Name: Susan Jiang
Hometown: Rockville, Maryland
Nationality: United States
Languages spoken: English, Mandarin
University: Cornell University
Degree: Applied Economics and Management
Past travel experience: Avid
Volunteer Abroad: Teaching English in Hanoi, Vietnam
Duration: 2 weeks
Start month: February 2016
Claim to fame: Susan has traveled to 24 countries across five continents. Susan proved to be a wonderful UBELONG Volunteer – UBELONGers are a cut above the rest!
Why did you decide to become a UBELONG Volunteer?
I wanted to volunteer abroad during the time between graduating from Cornell University in January and starting my full-time job in July. I heard about UBELONG through a friend from school who had participated in a UBELONG volunteer trip to Peru. During that time, I was also taking an entrepreneurship class and realized that the UBELONG founder is an Cornell alum. When it came time to decide which organization to volunteer abroad through, UBELONG was a no brainer.
I specifically wanted to volunteer in Vietnam because I wanted to live in a country I was unfamiliar with so that I can learn about the rich history and culture. I chose to teach English because I believe English was one of my best human capital attributes to offer.
What is your favorite memory?
I believe I gained as much from my experience volunteering as an English assistant at a primary school as from interacting with my fellow volunteers in the volunteer house. I was fortunate enough to have about 12 volunteers living with me from all around the world (Germany, UK, Canada, Denmark, Australia, Japan, Norway, Sweden).
My favorite memories has to be the dinners. At around 6pm sharp every evening, all the volunteers rush to the kitchen to grab dinner (very good Vietnamese food!) and crowd around the dining room table and living room couches. We would all take turns sharing funny stories from our day volunteering as well as teaching each other things from Vietnamese culture we found surprising. Through this way, we were also able to learn things from our respective countries; I learned how to passively say “yes” and “no” in Swedish, geography of Germany, amongst others. The volunteer house became this unique hodge-podge of culture, with the foreign Vietnamese culture acting as the glue.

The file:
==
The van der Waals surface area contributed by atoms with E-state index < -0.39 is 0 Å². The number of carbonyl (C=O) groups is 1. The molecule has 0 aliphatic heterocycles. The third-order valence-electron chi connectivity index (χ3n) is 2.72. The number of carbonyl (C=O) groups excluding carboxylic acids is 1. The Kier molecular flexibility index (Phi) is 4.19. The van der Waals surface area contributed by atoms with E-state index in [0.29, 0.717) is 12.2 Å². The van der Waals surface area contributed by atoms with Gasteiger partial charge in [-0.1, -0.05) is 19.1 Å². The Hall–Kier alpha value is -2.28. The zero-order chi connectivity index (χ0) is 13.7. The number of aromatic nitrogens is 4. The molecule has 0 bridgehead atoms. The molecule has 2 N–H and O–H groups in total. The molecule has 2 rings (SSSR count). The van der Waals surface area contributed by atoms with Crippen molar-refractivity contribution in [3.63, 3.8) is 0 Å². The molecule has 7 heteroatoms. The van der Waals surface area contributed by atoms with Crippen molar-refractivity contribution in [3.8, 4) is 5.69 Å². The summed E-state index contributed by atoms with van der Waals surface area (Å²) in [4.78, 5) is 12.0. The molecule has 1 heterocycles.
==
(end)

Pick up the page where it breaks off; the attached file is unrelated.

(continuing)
What advice would you tell a future volunteer?
Volunteers cannot change the world in such a short time, but can make an impact. Many times, the projects have established guidelines and procedures. As volunteers, our job is to lend a hand where it is needed. However, don’t be afraid to jump in and suggest changes or improvements where you see needed – some things can be done more efficiently/ faster. Don’t be afraid to challenge the status quo!
In a sentence or less, best advice for fitting in with the local culture?
Learn important phrases in the local language and don’t be afraid to speak it!
We had Vietnamese lessons, so I was able to learn the basic numbers and how to ask how much something costs so that when I went shopping or told my students how old I was, I was able to speak in Vietnamese. They loved it!